How Does ABA Therapy Work?

Behavioral Therapy Katy

Applied Behavioral Analysis therapy, known as ABA Therapy, is a type of therapy for autism that helps reinforce desired behaviors and discourages undesirable behaviors. Therapists use rewards to encourage communication, language, and other skills to help people with autism live a full life. ABA therapy can be done in several ways, depending on the patient’s age and therapy goals.

Some of the types of ABA therapy are:

  • Discrete Trial Training
  • Pivotal Response Training
  • Early Intensive Behavioral Intervention

Discrete Trial Training (DTT) breaks down lessons into simple tasks. This method is much like a ladder: Therapists work with the patient on one task, then work upward until they achieve the skill. Each task is rewarded with positive reinforcement for desirable behavior. 

This method was first applied to autism by Dr. Ivar Lavaas. His idea was that behavioral symptoms of autism could be modified or “extinguished” with reinforcement. Back then, ABA included punishments for negative behaviors, but in modern times, punishments are considered morally unacceptable. ABA therapists only use positive reinforcement for desired behavior. They teach kids how to cope with challenges and do not provide a reward for undesirable behaviors, which encourages patients to want to change.

ABA therapy is not, and never has been, a cure for autism. The goal of ABA therapy is to help patients with autism live a fully independent life. This is what most parents want for their children, and ABA therapy may be the solution.

Most ABA therapy treatments begin with DTT. An ABA therapist will give the patient instructions, such as pick up a block, and if the child does the task, he receives positive reinforcement. This reward could be words of affirmation, a high five, or even a celebratory cheer. Anything positive that will encourage the child to repeat the task. If the task is not completed, the trial is repeated until the child accomplishes the task.

If the child seems to be struggling, then the task can be broken down into steps that are easier to accomplish. Maybe the child doesn’t know what a block is, or how to pick something up. ABA therapists will be able to pinpoint where a child is struggling using this method and will come up with goals to help a child complete the task.

ABA therapy methods depend entirely on the age of the patient. Children with autism under the age of 3 will receive a modified form of ABA therapy that more closely resembles play therapy. Children learn best through play, after all. Older children can also be treated with ABA therapy. The skills they will learn include social skills, play skills, communication skills, and other skills that will help them become independent adults.

What Does an ABA Program Involve?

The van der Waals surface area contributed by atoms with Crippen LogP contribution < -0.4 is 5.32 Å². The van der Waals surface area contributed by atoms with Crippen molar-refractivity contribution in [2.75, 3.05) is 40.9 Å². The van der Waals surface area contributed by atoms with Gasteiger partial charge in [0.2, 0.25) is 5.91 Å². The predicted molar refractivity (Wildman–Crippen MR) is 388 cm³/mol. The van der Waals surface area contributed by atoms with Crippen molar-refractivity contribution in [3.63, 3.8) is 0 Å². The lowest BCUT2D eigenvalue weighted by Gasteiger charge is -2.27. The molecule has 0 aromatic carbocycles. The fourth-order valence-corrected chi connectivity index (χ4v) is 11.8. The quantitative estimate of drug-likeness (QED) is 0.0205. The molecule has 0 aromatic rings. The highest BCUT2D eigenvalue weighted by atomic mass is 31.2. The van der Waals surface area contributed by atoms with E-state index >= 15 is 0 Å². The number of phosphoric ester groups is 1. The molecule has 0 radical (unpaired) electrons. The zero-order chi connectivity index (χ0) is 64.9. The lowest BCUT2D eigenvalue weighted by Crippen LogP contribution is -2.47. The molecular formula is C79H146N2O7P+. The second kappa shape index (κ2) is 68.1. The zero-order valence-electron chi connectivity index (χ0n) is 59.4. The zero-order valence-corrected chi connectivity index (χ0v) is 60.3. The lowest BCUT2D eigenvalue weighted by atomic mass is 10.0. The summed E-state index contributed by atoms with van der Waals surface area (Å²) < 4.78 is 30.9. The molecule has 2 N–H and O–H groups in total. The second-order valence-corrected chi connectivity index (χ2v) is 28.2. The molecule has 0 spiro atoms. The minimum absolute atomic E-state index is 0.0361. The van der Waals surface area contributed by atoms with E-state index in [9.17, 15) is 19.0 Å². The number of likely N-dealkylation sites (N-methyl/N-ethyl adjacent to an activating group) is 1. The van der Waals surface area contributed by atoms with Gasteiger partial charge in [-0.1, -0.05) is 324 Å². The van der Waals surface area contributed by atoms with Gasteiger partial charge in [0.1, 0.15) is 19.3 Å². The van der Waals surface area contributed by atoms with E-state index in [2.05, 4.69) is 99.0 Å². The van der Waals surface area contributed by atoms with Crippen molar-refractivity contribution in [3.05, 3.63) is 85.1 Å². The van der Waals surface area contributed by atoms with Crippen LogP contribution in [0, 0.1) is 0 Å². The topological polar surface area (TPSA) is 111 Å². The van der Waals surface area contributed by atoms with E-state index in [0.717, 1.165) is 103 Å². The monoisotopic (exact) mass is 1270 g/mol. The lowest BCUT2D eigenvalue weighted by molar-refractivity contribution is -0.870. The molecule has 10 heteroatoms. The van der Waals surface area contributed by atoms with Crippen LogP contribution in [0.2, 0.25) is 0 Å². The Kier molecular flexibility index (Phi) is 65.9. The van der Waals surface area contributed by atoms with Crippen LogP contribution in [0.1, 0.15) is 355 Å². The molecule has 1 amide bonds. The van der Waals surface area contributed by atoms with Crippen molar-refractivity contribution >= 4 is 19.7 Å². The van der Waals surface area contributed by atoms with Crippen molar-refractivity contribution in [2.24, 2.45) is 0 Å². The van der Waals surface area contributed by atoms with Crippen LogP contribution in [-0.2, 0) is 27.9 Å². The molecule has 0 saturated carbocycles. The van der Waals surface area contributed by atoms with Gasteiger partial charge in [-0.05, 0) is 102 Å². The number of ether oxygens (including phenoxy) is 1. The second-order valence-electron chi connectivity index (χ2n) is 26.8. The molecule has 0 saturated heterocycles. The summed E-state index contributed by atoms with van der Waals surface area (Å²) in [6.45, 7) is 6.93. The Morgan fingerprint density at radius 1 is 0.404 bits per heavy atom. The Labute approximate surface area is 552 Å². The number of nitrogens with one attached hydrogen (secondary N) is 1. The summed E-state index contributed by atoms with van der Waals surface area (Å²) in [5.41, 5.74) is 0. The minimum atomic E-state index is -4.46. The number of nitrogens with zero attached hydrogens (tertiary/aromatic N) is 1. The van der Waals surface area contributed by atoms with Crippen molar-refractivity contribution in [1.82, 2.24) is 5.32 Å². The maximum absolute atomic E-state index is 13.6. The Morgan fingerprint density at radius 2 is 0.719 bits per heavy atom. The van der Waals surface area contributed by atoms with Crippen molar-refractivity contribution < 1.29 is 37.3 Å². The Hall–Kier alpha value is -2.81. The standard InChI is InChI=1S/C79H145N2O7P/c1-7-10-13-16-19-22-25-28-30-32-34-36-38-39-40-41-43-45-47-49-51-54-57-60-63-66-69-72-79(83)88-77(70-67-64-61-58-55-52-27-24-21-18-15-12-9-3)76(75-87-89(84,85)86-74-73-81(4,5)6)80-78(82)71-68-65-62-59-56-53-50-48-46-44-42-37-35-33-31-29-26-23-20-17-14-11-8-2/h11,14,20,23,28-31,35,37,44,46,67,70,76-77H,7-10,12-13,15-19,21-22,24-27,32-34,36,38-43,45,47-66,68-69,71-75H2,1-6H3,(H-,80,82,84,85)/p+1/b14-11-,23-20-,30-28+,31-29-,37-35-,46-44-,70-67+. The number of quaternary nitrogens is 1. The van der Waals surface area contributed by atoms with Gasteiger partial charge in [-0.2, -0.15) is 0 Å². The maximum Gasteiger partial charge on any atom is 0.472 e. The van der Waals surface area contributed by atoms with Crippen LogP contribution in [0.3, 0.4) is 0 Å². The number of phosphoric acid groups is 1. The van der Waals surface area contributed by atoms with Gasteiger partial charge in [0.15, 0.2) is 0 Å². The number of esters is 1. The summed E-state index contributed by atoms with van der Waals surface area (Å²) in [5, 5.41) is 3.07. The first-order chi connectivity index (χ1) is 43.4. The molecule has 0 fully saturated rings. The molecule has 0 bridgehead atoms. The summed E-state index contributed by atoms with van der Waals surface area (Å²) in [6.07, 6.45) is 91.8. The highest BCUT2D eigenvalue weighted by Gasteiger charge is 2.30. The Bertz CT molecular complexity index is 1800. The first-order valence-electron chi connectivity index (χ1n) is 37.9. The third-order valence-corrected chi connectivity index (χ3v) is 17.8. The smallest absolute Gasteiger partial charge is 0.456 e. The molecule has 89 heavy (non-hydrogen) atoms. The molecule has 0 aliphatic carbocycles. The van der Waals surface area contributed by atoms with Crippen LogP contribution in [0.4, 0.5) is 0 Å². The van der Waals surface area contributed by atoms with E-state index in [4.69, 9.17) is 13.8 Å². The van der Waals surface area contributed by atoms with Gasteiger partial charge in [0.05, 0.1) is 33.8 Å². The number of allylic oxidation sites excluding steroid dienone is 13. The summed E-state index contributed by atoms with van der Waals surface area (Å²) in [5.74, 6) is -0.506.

The goal of any ABA therapy program is to help each person work on skills that encourage independence and success. ABA therapy is not a one-size-fits-all method, as some patients will show remarkable changes, while others show gradual improvement over a longer period of time. The results show that ABA therapy does work.

Treatment goals will be determined by a trained behavior analyst. Behavior analysts use a detailed assessment to determine exactly what skills the patient already has. The assessment will help the analyst write realistic goals that work for the patient and their family.

 

Autistic Child ABA Therapy

Some of the goals involved in ABA therapy are:

  • Social skills
  • Self-care Skills
  • Play Skills
  • Motor Skills
  • Academic Skills

ABA therapists will work on these goals one-on-one with the patient, utilizing some of the methods mentioned above to do so. The patient will have many opportunities to learn and practice these new skills each day, which is the best part of ABA therapy. ABA therapy is effective for patients with autism at any age. It can be used for children and adults alike.

Timeline of ABA Therapy

Your ABA therapist will work directly with you to set realistic, achievable goals for your child. At your intake appointment, you and a therapist will discuss your child’s current challenges and what you would like them to achieve. Session length will vary depending on the skills your child needs to learn. The number of therapy hours can range from 10-40 hours per week, and ABA therapy treatment usually lasts for 1-3 years. Patients are evaluated every few months to make sure they are on track to meet their goals. 

ABA therapy will come to an end in a few instances: If your child has met the goals of the program, doesn’t meet the criteria for autism, or isn’t making any progress, ABA therapy may not be the solution and services can be terminated. However, many patients with autism have shown significant improvements with ABA therapy.

Evidence that ABA Therapy Works

ABA therapy is considered “evidence-based” by the US Surgeon General and by the AAP. Evidence-based means ABA therapy has passed scientific tests that prove its usefulness, quality, and effectiveness at treating autism. More than 20 studies have determined that using ABA therapy for the long-term improves outcomes for many children with autism. Long-term ABA therapy is anywhere from 1-3 years and should be 25-40 hours of therapy each week. With the help of ABA therapy, children with autism have shown significant improvements in intellectual functioning, language development, life skills, and social functioning.

Conclusion

ABA therapy is a Great Treatment Option for people with autism. It is an evidence-based practice that has shown significant results in patients. ABA therapy is the best way to teach patients with autism the skills they need to live a full and independent life!

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